A Man Is Planning To Sue His Parents Because He Did Not Consent To Being Born
A man in Mumbai, India, intends to sue his parents for bringing him into the world when he did not "ask to exist"
"I love my parents and we have a great relationship, but they had me for their joy and their pleasure," said Raphael Samuel, who revealed that he plans to take his parents to court for giving birth to him without his consent.
"My life has been amazing, but I don't see why I should put another life through the rigamarole of school and finding a career, especially when they didn't ask to exist," he told The Print.
A believer of anti-natalism, the 27-year-old subscribes to the philosophy that having a child means forcing life on another human being without their consent
"Other people must know that it is an option not to have children, and to ask your parents for an explanation as to why they gave birth to you," said Raphael.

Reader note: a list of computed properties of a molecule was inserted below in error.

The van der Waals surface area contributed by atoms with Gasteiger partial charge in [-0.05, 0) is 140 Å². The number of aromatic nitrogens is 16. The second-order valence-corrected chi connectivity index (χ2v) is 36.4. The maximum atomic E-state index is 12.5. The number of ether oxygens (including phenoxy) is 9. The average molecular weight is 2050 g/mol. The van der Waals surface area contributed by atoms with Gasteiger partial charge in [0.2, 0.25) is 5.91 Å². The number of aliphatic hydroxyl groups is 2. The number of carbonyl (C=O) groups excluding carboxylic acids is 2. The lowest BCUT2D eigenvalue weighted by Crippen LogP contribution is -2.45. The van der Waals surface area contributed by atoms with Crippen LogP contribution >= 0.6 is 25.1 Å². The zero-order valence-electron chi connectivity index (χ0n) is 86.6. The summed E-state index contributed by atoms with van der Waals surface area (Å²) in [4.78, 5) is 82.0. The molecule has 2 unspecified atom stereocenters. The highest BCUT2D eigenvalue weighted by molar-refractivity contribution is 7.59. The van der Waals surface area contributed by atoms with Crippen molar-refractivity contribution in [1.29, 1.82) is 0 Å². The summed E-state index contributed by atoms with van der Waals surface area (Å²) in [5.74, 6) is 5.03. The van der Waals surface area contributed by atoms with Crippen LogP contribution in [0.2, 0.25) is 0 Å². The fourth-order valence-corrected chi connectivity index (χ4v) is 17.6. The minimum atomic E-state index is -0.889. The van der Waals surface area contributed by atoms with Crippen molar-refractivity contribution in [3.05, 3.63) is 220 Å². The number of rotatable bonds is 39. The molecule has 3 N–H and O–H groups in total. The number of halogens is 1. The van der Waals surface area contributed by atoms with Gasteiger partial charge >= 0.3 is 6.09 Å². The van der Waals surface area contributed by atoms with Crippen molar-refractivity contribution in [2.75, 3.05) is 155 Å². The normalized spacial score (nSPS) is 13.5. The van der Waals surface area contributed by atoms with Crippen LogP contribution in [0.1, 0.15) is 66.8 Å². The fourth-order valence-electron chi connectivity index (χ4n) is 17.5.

The growing tribe of 'child-free' proponents, who also call themselves Voluntary Human Extinction Movement (VHEM) activists, plan to set up a national-level organisation to spread awareness about child-free living in India.
They have since been nicknamed 'Stop Making Babies.'
According to its leader, Pratima Nik, the movement is about spreading awareness rather than imposing their beliefs on others.
"More people need to consider why having a child in the world right now isn't right," she explained.
Aside from not succumbing to societal pressure to reproduce and easing the strain on the planet's resources, Pratima added that another reason to join the movement is the fact that there are plenty of children in need of adoption.
Proponents of the movement have taken to setting up social media pages to spread the word about the child-free philosophy.
"I thought about whether our world was a conducive place for bringing children up, and I decided it would be better not to have a child," said Alok Kumar, who has 1,500 subscribers on his YouTube channel.
The 'Stop Making Babies' group will hold its first national meet on 10 February in Bengaluru, India, to decide what shape the movement will take, The Print reported.